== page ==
«I would like to think that we can find spiritually in almost anything whether if it is nature or not.

Our mind holds a great deal of force giving power what we choose to.» 

Jantsankhorol Erdenebayar

As I told you at the end of the interview with Saleh Lo, a Mauritanian artist engaged in the fight against slavery and discrimination, today we will leave for the land of nomads, the Altai mountains, the taiga and the Gobi Desert: Mongolia.

As big as Italy five times, Mongolia is the country with the lowest population density in the world. Its inhabitants are almost perfectly divided between the residents of Ulan Bator and the nomadic shepherds who travel with their caravans at least 15 times a year, in search of new pastures or water for their livestock. This very ancient lifestyle has ensured that the bond between man, nature and spirit has been preserved up to the present day. If on the one hand this has enriched the wisdom and deep knowledge of the essence of nature, on the other it has imposed precise rules of survival. To move and adapt to seasonal cycles, nomads have always had to invent ingenious solutions. Constant mobility has had an impact on thought, on art and on the possibility of developing a wide repertoire of written culture. However, this limitation made the ancestral bond of the Mongols with their territory and their ancient customs even stronger and deeper. Art, literature and philosophy have developed in the minds of all Mongols, creating a very interesting combination to explore: temporality and spirituality. In a world where everything is evolving rapidly, how can we keep our human and spiritual heritage unchanged and ‘’manageable’’? This is a challenge that no one can escape, but it is also very important to observe the behavior of other cultures and societies. The cultural world of Mongolia was faced with this problem: how to translate the vast, unique and complex oral heritage into a contemporary cultural form? I asked the contemporary artist Jantsankhorol Erdenebayar, aka Jantsa.

Born into a family of artists - his father is Erdenebayar Monkhor, a well-known painter who often uses the figure of the horse, while his mother is Munkhtsetseg Javkhaajav, an artist who shows through his subjects the strength of women - Jantsa has always been fascinated by his roots and the philosophy of his people. For his talent and his strong sensitivity, as well as having exhibited in Ulan Bator, Shanghai, Los Angeles, New York and Singapore, Jantsa was chosen to represent Mongolia at the 58th edition of the Venice Biennale (2019).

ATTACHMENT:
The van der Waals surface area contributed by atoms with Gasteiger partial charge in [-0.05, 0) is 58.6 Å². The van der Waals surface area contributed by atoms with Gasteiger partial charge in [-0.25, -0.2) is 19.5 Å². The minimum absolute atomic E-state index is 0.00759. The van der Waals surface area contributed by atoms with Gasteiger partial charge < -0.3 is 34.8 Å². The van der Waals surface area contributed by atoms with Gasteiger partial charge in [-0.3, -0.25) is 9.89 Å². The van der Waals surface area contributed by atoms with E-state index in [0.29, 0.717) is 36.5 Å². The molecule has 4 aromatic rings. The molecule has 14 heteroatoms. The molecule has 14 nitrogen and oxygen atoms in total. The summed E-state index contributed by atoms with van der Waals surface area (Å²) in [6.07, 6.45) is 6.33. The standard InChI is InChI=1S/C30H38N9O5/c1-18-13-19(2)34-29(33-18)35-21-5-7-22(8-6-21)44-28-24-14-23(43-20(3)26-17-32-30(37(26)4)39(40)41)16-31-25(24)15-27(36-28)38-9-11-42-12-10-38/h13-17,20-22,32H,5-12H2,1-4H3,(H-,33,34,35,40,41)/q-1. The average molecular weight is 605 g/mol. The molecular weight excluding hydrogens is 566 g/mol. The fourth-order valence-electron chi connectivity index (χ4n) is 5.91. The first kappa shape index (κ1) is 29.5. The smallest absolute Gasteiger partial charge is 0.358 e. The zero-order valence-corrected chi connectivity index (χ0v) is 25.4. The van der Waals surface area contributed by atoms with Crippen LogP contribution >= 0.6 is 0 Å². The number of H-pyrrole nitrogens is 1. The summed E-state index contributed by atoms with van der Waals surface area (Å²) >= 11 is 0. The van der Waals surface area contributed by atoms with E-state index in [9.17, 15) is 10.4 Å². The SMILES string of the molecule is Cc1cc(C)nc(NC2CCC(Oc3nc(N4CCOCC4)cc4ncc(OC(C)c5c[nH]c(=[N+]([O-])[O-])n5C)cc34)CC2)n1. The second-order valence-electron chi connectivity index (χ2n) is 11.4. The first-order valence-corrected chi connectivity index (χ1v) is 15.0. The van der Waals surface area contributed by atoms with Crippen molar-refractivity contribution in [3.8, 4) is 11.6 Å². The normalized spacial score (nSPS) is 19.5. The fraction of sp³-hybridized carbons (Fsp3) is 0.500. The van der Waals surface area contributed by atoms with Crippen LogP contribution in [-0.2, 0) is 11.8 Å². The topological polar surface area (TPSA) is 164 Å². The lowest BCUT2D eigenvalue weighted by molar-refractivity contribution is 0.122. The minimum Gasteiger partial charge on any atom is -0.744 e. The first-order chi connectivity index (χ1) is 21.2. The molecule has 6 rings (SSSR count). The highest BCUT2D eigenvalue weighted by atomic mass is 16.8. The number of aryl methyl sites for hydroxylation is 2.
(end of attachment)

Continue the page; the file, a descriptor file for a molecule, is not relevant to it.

Jantsa, how did your artistic career start?

Growing up in an artist family definitely gave me the push. However, if one does not have the will, even with the best impulse, he goes nowhere. I think living organisms have a natural desire to survive, to sustain or to become better in whatever situation. Consequently, desire is what keeps us going, growing and acquiring experiences of different levels. This also applies to the desire to express thoughts and ideas, to share them and to communicate through them.

What is the philosophy of your art?

I may be a bit lazy at times and I like to sink into my comfort zone, but I try to think with a clear and conscious mind, and make good use of it. To me, the idea of comfort zone is like a current immunity of a body which, however, when it is faced new conditions or changes, whether it likes it or not, over time it starts to accept and become one with the change. Like ice that melts and changes according to the shape of the container it’s in. My works deal with ideas of resistance in ways that usually end up not resisting but growing into a different phase that is better or worse but the continuation of the matter. For that matter my works relate to ideas of maintenance, preservation, and acceptance of time.


What relationship do you have with the concept of ‘’time’’?

The ability of time to reveal true nature of things is amazing. It applies to both physical and invisible matter. Also, its power to heal or how it degrades the notions of danger, stress, pain. Time makes us think about what was before, and what will be then. I think time is very tricky. It also comes with its idea of “waiting” which can make things interesting or painful. In some cases, time is what we resist. My works try to grapple with temporality of time.

For your works you use both biodegradable and non-decomposable materials. What significance lies in the choice of subjects?

I find it interesting how non-organic materials mimic the look of a nature, or certain parts of nature scenes like camouflage. Polyurethane foam for instance is a material that has a very organic shape and used for quick solutions of repair in a household. It expands and fills in any hollow spaces, seals holes in a building, in result brings us warmth and comfort away from harsh weathers outside. It is a temporary solution to sustain our life, which in time it weakens and become brittle. I guess what I’m interested is how perceptions can be fooled by appearance of things, but in the end having a similar result through time.